This paper is also available at https://www.cyda.org.au/cda-issue-papers
"This HEART Topic Guide brings together evidence on what works in inclusive learning for children aged 3 to 12 years with disabilities and/or difficulties in learning in low and middle income countries, and explores the role of inclusive approaches in contributing to inclusive societies and ultimately inclusive growth. The Topic Guide addresses some of the contested and debated issues around terminology, labelling, and segregated, integrated and inclusive schooling; reviews the limited evidence that exists from low and middle income countries around the outcomes of inclusive learning; and identifies future research directions"
Note: This resource is available in both pdf and online formats
"This resource is to be used as a guide for Community Health Workers (CHWs) to support parents in promoting the development and independence of their child with neurodevelopmental disabilities...In line with current thinking, this resource places the emphasis on promoting activity and participation in a child’s daily life activities rather than therapies that try to fix ‘the problem’ (Skelton and Rosenbaum, 2010). As such, this manual provides ideas on how to support the child during activities of daily living – taking particular account of their physical and communication abilities and needs – and does not include hands-on rehabilitation techniques that focus on specific impairments. It does however provide guidance on overall management and prevention of further disability. The materials in this manual can be used as the basis for a programme of intervention that progresses through two stages"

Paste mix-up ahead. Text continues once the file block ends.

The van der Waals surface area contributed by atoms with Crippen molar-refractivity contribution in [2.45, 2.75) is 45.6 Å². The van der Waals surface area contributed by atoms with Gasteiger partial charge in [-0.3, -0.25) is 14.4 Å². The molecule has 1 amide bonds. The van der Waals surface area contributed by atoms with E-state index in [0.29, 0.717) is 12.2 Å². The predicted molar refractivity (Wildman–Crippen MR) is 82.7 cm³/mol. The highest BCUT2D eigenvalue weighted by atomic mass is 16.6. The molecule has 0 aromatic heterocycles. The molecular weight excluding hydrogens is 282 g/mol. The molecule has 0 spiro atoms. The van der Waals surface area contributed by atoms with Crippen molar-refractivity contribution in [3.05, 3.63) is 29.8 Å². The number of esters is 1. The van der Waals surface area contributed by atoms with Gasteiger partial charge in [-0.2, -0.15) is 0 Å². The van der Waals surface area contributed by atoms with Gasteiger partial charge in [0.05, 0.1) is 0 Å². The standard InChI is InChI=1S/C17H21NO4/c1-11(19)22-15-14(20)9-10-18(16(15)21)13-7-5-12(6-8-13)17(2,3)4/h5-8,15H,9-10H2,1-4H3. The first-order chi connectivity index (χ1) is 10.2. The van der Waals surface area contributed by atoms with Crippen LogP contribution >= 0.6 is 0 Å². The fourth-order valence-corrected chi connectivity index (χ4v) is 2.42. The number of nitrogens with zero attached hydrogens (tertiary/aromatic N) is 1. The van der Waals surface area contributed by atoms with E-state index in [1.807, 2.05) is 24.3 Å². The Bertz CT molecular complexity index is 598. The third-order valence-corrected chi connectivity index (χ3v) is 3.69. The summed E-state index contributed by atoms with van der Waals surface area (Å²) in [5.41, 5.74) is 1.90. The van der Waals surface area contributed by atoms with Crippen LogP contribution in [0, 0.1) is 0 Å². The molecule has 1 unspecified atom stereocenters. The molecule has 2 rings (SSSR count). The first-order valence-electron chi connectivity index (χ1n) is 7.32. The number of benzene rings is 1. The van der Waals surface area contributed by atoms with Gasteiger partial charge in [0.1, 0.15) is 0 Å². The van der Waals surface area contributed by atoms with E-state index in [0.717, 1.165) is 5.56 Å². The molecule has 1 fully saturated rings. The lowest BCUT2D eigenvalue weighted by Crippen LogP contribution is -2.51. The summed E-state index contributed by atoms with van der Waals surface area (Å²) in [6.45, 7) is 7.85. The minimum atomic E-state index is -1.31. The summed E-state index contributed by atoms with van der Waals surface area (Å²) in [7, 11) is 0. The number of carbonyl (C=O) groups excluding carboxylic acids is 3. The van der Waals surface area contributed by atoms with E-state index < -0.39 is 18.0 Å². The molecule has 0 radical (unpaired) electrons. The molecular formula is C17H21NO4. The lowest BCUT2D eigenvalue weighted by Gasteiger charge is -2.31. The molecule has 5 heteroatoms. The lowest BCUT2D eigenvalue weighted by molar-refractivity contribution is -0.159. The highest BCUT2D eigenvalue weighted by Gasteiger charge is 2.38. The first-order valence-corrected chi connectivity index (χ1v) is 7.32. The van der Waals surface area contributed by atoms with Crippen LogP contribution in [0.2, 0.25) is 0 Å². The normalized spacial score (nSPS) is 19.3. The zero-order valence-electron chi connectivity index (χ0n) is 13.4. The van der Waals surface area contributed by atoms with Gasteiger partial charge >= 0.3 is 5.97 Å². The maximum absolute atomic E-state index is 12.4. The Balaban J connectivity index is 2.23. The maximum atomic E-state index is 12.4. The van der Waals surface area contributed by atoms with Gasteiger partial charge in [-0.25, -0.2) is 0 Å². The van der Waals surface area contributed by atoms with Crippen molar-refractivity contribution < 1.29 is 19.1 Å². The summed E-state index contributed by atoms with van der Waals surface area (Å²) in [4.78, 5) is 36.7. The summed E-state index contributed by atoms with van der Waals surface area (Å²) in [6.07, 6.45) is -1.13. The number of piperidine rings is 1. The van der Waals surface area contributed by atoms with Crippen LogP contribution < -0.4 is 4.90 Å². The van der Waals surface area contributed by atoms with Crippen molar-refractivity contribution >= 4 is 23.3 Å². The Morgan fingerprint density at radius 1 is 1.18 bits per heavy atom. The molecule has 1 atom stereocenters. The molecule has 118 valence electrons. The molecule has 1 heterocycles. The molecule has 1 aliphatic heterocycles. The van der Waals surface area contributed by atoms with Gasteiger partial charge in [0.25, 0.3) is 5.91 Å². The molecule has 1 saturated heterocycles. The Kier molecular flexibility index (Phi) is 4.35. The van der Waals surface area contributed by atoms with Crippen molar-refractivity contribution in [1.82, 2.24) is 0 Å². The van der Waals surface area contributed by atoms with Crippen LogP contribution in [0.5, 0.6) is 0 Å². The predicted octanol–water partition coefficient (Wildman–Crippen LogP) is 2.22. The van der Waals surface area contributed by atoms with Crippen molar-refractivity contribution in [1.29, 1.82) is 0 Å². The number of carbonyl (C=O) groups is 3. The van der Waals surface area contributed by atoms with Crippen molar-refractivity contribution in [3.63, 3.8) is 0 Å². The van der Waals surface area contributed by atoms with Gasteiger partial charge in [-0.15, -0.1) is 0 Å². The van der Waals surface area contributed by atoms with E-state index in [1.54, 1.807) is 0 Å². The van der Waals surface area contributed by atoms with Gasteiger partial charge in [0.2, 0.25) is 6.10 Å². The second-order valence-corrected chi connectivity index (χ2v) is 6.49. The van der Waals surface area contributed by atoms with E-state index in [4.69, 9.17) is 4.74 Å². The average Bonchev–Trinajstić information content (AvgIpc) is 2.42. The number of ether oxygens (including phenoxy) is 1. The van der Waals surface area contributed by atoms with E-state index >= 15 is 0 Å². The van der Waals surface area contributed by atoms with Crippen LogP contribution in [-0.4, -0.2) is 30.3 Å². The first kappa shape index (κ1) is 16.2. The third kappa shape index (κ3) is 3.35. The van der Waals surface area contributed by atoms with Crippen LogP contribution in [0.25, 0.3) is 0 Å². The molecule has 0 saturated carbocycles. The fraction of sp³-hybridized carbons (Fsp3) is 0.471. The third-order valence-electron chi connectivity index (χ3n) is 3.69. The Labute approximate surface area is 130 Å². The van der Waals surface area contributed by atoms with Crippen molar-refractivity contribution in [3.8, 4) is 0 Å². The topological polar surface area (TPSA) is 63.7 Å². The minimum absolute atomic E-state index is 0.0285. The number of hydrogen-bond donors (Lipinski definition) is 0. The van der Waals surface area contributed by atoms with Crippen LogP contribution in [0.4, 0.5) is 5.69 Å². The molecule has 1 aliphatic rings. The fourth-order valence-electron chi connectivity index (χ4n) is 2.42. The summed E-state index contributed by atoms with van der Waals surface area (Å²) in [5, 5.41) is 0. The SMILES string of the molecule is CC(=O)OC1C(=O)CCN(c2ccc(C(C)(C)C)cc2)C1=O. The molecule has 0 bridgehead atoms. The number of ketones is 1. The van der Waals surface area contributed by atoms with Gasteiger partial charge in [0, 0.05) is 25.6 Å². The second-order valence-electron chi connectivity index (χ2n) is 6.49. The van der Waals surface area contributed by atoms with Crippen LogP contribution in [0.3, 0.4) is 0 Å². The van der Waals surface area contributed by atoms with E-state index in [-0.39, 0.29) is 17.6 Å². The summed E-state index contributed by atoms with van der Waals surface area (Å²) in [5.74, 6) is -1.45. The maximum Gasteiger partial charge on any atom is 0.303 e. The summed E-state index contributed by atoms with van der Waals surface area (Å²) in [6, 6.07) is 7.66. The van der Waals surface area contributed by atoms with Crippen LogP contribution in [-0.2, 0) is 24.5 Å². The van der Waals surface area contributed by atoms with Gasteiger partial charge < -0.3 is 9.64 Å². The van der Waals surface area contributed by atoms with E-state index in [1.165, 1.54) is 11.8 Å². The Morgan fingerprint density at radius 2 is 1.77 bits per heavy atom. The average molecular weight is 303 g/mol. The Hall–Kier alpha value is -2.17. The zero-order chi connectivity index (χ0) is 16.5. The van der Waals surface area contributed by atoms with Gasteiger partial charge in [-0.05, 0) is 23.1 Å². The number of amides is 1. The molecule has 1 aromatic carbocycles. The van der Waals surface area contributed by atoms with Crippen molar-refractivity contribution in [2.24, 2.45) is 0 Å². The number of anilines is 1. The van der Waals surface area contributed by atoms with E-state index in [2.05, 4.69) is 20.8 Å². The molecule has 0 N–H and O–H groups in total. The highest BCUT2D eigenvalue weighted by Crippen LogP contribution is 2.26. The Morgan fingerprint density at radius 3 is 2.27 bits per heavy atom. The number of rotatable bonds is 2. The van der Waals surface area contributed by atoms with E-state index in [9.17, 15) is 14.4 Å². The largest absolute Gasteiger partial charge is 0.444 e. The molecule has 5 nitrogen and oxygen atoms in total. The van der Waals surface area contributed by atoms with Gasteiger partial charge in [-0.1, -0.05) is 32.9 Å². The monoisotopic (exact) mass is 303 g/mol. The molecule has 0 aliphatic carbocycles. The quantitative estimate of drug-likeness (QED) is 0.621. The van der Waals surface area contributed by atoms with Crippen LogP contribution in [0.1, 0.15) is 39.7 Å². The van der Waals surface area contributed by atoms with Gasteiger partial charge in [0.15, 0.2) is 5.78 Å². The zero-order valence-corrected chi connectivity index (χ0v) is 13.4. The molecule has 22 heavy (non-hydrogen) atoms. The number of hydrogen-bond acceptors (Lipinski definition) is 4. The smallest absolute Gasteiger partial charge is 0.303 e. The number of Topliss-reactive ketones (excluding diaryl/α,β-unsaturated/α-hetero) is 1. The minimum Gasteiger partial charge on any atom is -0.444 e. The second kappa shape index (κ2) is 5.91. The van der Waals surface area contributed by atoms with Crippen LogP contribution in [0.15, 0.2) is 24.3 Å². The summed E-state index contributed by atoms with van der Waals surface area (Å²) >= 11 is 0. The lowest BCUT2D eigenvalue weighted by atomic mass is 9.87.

Note: As indicated when clicking on the resource link below, the manual is available once contact details are entered or alternatively user can contact email@example.com to receive a free pdf copy of this resource
This study report reveals that children with disabilities in developing countries are being held back from an education. Based upon Plan’s dataset of 1.4 million sponsored children, the report compares sponsored children with a disability to those without, from 30 countries worldwide
Key findings include: children with disabilities are 10 times more likely not to attend school when they do attend school; their level of schooling is below that of their peers; and children with disabilities are much more likely to have had a serious illness in the last 12 months, including malaria and malnutrition. The findings will help Plan and other researchers and organisations to improve responses to the needs of children with disabilities, particularly their health and education
This summary report presents a summary of a study that reveals that children with disabilities in developing countries are being held back from an education. Based upon Plan’s dataset of 1.4 million sponsored children, the report compares sponsored children with a disability to those without, from 30 countries worldwide
"This 75-page report documents the struggles of children and young people with disabilities to be educated in mainstream schools in their communities"
Note: this report is available in an easy to read version from the link provided
Source e-bulletin on Disability and Inclusion